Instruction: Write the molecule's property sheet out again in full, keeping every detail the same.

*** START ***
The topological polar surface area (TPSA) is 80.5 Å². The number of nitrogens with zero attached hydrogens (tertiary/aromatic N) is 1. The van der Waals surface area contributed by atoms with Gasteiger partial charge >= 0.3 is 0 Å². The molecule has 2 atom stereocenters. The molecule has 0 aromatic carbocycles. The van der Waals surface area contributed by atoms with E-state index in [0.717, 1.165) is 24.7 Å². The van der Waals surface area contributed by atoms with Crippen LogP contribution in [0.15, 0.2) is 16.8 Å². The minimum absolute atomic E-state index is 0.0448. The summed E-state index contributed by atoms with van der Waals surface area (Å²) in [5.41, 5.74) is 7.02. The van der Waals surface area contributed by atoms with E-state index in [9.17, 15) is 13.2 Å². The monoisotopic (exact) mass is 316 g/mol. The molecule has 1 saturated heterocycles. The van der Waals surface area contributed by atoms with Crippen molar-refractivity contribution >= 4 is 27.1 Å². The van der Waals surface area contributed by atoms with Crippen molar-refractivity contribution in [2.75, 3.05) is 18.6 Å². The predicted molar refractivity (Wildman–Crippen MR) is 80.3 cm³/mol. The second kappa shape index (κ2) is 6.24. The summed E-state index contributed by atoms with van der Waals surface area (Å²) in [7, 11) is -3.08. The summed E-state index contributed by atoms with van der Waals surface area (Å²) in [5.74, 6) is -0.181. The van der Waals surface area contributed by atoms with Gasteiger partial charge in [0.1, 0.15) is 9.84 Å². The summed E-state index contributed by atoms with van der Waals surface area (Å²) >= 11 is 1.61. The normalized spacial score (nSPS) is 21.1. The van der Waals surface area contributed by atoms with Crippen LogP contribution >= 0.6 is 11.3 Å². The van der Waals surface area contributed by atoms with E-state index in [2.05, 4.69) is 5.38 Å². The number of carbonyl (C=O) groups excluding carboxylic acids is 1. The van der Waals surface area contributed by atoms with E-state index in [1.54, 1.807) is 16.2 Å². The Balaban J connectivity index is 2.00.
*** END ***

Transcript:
The topological polar surface area (TPSA) is 80.5 Å². The number of nitrogens with zero attached hydrogens (tertiary/aromatic N) is 1. The van der Waals surface area contributed by atoms with Gasteiger partial charge >= 0.3 is 0 Å². The molecule has 2 atom stereocenters. The molecule has 0 aromatic carbocycles. The van der Waals surface area contributed by atoms with E-state index in [0.717, 1.165) is 24.7 Å². The van der Waals surface area contributed by atoms with Crippen LogP contribution in [0.15, 0.2) is 16.8 Å². The minimum absolute atomic E-state index is 0.0448. The summed E-state index contributed by atoms with van der Waals surface area (Å²) in [5.41, 5.74) is 7.02. The van der Waals surface area contributed by atoms with E-state index in [9.17, 15) is 13.2 Å². The monoisotopic (exact) mass is 316 g/mol. The molecule has 1 saturated heterocycles. The van der Waals surface area contributed by atoms with Crippen molar-refractivity contribution >= 4 is 27.1 Å². The van der Waals surface area contributed by atoms with Crippen molar-refractivity contribution in [2.75, 3.05) is 18.6 Å². The predicted molar refractivity (Wildman–Crippen MR) is 80.3 cm³/mol. The second kappa shape index (κ2) is 6.24. The summed E-state index contributed by atoms with van der Waals surface area (Å²) in [7, 11) is -3.08. The summed E-state index contributed by atoms with van der Waals surface area (Å²) in [5.74, 6) is -0.181. The van der Waals surface area contributed by atoms with Gasteiger partial charge in [0.1, 0.15) is 9.84 Å². The summed E-state index contributed by atoms with van der Waals surface area (Å²) >= 11 is 1.61. The normalized spacial score (nSPS) is 21.1. The van der Waals surface area contributed by atoms with Crippen LogP contribution >= 0.6 is 11.3 Å². The van der Waals surface area contributed by atoms with E-state index in [2.05, 4.69) is 5.38 Å². The number of carbonyl (C=O) groups excluding carboxylic acids is 1. The van der Waals surface area contributed by atoms with E-state index in [1.54, 1.807) is 16.2 Å². The Balaban J connectivity index is 2.00.